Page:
A Yarraville pharmacist has been fined $100,000 for selling more than 50,000 painkillers to a patient over a three-year period.
Ms Huyen Tran from Kingsville Pharmacy was convicted and fined $100,000 after being charged over hundreds of contraventions of controlled substances legislation.
Ms Tran was found to have accepted fraudulent scripts and dispensed 52,368 tablets containing codeine and paracetamol to the patient between 2015 and 2018 – about 40 tablets per day, escalating to 57 tablets per day by the time the sales triggers an investigation in 2018.
The pharmacist, who has been registered in the profession since 1997, faced Sunshine Magistrates Court last month after pleading guilty to 10 charges relating to 457 separate contraventions of the law between May 2015 and October 2018.
The health department launched an investigation last October after identifying the patient had obtained the highest dose of codeine-containing analgesics in Victoria from Ms Tran’s pharmacy between June and October that year.
Ms Tran told investigators that she didn’t suspect anything was amiss because the patient was a regular customer of the pharmacy.
The offences included supplying Schedule 4 poisons to a patient on 281 occasions upon prescriptions which she had reason to believe had been fraudulently altered, and supply of codeine-containing analgesics to a patient on nine occasions in excess of the instructions written on the prescriptions.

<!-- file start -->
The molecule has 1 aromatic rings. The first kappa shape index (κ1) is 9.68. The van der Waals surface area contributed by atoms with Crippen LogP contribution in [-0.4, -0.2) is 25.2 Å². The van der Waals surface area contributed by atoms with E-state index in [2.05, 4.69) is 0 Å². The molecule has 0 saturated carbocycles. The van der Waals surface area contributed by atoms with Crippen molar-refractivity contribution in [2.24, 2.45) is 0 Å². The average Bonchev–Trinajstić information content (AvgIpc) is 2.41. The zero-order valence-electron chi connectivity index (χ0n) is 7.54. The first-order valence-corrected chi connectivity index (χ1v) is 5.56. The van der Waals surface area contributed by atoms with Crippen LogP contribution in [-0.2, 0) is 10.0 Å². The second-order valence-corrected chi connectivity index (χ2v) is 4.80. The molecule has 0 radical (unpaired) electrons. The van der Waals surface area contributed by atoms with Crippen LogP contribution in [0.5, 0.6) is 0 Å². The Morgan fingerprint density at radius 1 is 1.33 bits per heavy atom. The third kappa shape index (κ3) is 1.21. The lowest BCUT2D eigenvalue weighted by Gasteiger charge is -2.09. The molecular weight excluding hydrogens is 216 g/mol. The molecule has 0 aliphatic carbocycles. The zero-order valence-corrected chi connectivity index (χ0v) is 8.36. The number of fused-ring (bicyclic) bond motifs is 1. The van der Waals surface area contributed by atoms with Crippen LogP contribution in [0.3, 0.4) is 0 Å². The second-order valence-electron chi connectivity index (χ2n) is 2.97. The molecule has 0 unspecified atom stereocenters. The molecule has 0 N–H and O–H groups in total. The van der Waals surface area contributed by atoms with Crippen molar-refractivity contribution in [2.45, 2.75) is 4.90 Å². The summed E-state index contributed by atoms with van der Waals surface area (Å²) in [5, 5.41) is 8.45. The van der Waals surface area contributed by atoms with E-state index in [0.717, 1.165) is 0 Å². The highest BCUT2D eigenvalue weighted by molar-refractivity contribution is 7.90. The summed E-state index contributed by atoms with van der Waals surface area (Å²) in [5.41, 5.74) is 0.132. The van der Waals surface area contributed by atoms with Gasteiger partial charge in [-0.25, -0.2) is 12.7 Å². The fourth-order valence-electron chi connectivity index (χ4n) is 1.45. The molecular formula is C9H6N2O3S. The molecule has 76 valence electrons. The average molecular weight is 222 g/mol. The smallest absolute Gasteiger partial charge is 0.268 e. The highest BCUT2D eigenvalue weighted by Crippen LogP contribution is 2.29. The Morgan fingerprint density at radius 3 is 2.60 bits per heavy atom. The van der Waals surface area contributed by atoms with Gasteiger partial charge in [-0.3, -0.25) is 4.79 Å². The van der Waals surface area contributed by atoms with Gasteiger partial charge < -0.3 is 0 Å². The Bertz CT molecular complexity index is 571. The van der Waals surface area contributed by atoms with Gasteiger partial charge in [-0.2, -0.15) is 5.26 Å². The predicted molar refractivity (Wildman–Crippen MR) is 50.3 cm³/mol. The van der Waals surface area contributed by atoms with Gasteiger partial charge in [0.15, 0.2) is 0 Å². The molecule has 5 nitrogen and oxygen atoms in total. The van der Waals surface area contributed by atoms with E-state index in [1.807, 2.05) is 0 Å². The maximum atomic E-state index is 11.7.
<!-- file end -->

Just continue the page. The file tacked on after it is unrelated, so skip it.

Ms Tran was found to have failed to notify the department on 167 occasions that she was being requested to dispense codeine-containing analgesics to a person in greater quantities or more frequently than appeared necessary.
As well as the $100,000 fine, Ms Tran must pay $10,708 in legal costs. Her registration as a pharmacist was also suspended in March.
In handing down the fine, magistrate Jennifer Grubissa said she found it very difficult to understand how somebody with Ms Tran’s professional background would ever allow herself to be placed in this position.
“There does have to be a very plain way the court can affect general deterrence given the inherent seriousness of the offending behaviour and the potential for very grave harm in respect of offences of this nature,” she said.
Medicines containing codeine – the fourth most common drug linked with overdose deaths in Victoria – are only available via prescription.
A Pharmacy Board of Australia spokeswoman confirmed that Ms Tran was suspended on March 12 this year.
“Our enquiries in relation to the matter are ongoing and we cannot comment further at this time,” she said.
Health minister Jenny Mikakos said Ms Tran fell foul of laws that are in place to keep the community safe from the harms of painkiller abuse.
“Pharmacists are among our most trusted medical professionals and most do incredible work – that’s why it’s so important we identify the rare cases where somebody is doing the wrong thing and putting the community at risk.”